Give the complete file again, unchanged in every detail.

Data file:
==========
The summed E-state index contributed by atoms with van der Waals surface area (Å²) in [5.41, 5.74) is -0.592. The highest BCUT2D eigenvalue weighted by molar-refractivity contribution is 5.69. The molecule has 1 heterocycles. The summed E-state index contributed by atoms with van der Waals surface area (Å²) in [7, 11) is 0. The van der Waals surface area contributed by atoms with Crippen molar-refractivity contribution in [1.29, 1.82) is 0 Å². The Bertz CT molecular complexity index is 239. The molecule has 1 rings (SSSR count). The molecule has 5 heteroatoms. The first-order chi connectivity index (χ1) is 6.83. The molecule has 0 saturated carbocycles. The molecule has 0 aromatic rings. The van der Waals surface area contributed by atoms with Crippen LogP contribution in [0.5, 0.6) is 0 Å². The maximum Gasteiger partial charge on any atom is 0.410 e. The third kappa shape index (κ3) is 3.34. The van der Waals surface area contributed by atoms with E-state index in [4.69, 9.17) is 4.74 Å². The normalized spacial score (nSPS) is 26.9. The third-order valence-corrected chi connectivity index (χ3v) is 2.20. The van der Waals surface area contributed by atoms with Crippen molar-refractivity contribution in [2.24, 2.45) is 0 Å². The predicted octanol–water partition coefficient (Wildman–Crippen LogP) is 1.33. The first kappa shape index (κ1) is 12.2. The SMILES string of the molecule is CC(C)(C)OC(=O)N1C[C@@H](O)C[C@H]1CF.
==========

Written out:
The summed E-state index contributed by atoms with van der Waals surface area (Å²) in [5.41, 5.74) is -0.592. The highest BCUT2D eigenvalue weighted by molar-refractivity contribution is 5.69. The molecule has 1 heterocycles. The summed E-state index contributed by atoms with van der Waals surface area (Å²) in [7, 11) is 0. The van der Waals surface area contributed by atoms with Crippen molar-refractivity contribution in [1.29, 1.82) is 0 Å². The Bertz CT molecular complexity index is 239. The molecule has 1 rings (SSSR count). The molecule has 5 heteroatoms. The first-order chi connectivity index (χ1) is 6.83. The molecule has 0 saturated carbocycles. The molecule has 0 aromatic rings. The van der Waals surface area contributed by atoms with Crippen LogP contribution in [0.5, 0.6) is 0 Å². The maximum Gasteiger partial charge on any atom is 0.410 e. The third kappa shape index (κ3) is 3.34. The van der Waals surface area contributed by atoms with E-state index in [4.69, 9.17) is 4.74 Å². The normalized spacial score (nSPS) is 26.9. The third-order valence-corrected chi connectivity index (χ3v) is 2.20. The van der Waals surface area contributed by atoms with Crippen molar-refractivity contribution in [2.24, 2.45) is 0 Å². The predicted octanol–water partition coefficient (Wildman–Crippen LogP) is 1.33. The first kappa shape index (κ1) is 12.2. The SMILES string of the molecule is CC(C)(C)OC(=O)N1C[C@@H](O)C[C@H]1CF.